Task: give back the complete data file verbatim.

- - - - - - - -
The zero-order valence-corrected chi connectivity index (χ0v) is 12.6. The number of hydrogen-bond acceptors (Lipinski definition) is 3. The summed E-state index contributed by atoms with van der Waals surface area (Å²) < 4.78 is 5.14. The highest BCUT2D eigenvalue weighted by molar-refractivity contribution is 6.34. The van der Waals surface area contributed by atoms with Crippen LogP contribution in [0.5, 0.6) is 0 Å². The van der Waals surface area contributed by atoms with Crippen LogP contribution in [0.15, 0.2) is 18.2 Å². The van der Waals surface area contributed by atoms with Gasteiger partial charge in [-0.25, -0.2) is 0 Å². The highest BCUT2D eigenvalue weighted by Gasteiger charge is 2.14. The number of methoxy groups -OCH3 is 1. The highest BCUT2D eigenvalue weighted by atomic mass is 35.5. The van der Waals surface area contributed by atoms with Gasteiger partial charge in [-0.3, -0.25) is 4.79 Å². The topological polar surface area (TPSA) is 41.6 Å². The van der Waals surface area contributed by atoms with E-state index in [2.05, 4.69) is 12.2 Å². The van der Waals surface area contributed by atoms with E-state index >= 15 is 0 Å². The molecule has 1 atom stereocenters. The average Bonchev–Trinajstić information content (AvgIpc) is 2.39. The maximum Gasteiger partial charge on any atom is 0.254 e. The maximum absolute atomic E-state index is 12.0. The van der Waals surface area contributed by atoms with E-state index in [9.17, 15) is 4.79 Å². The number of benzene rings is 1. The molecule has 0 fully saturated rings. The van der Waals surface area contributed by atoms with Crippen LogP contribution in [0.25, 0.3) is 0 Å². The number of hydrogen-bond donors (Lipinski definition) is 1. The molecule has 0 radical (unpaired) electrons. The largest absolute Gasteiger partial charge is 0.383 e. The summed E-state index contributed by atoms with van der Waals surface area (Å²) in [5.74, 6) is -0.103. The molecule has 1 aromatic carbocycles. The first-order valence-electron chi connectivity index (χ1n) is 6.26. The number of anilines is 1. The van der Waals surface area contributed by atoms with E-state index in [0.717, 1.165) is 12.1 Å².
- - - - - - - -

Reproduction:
The zero-order valence-corrected chi connectivity index (χ0v) is 12.6. The number of hydrogen-bond acceptors (Lipinski definition) is 3. The summed E-state index contributed by atoms with van der Waals surface area (Å²) < 4.78 is 5.14. The highest BCUT2D eigenvalue weighted by molar-refractivity contribution is 6.34. The van der Waals surface area contributed by atoms with Crippen LogP contribution in [0.5, 0.6) is 0 Å². The van der Waals surface area contributed by atoms with Crippen LogP contribution in [0.15, 0.2) is 18.2 Å². The van der Waals surface area contributed by atoms with Gasteiger partial charge in [-0.25, -0.2) is 0 Å². The highest BCUT2D eigenvalue weighted by Gasteiger charge is 2.14. The number of methoxy groups -OCH3 is 1. The highest BCUT2D eigenvalue weighted by atomic mass is 35.5. The van der Waals surface area contributed by atoms with Gasteiger partial charge in [-0.3, -0.25) is 4.79 Å². The topological polar surface area (TPSA) is 41.6 Å². The van der Waals surface area contributed by atoms with E-state index in [2.05, 4.69) is 12.2 Å². The van der Waals surface area contributed by atoms with E-state index >= 15 is 0 Å². The molecule has 1 atom stereocenters. The average Bonchev–Trinajstić information content (AvgIpc) is 2.39. The maximum Gasteiger partial charge on any atom is 0.254 e. The maximum absolute atomic E-state index is 12.0. The van der Waals surface area contributed by atoms with E-state index in [9.17, 15) is 4.79 Å². The number of benzene rings is 1. The molecule has 0 fully saturated rings. The van der Waals surface area contributed by atoms with Crippen LogP contribution in [0.25, 0.3) is 0 Å². The number of hydrogen-bond donors (Lipinski definition) is 1. The molecule has 0 radical (unpaired) electrons. The largest absolute Gasteiger partial charge is 0.383 e. The summed E-state index contributed by atoms with van der Waals surface area (Å²) in [5.74, 6) is -0.103. The molecule has 1 aromatic carbocycles. The first-order valence-electron chi connectivity index (χ1n) is 6.26. The number of anilines is 1. The van der Waals surface area contributed by atoms with E-state index in [0.717, 1.165) is 12.1 Å².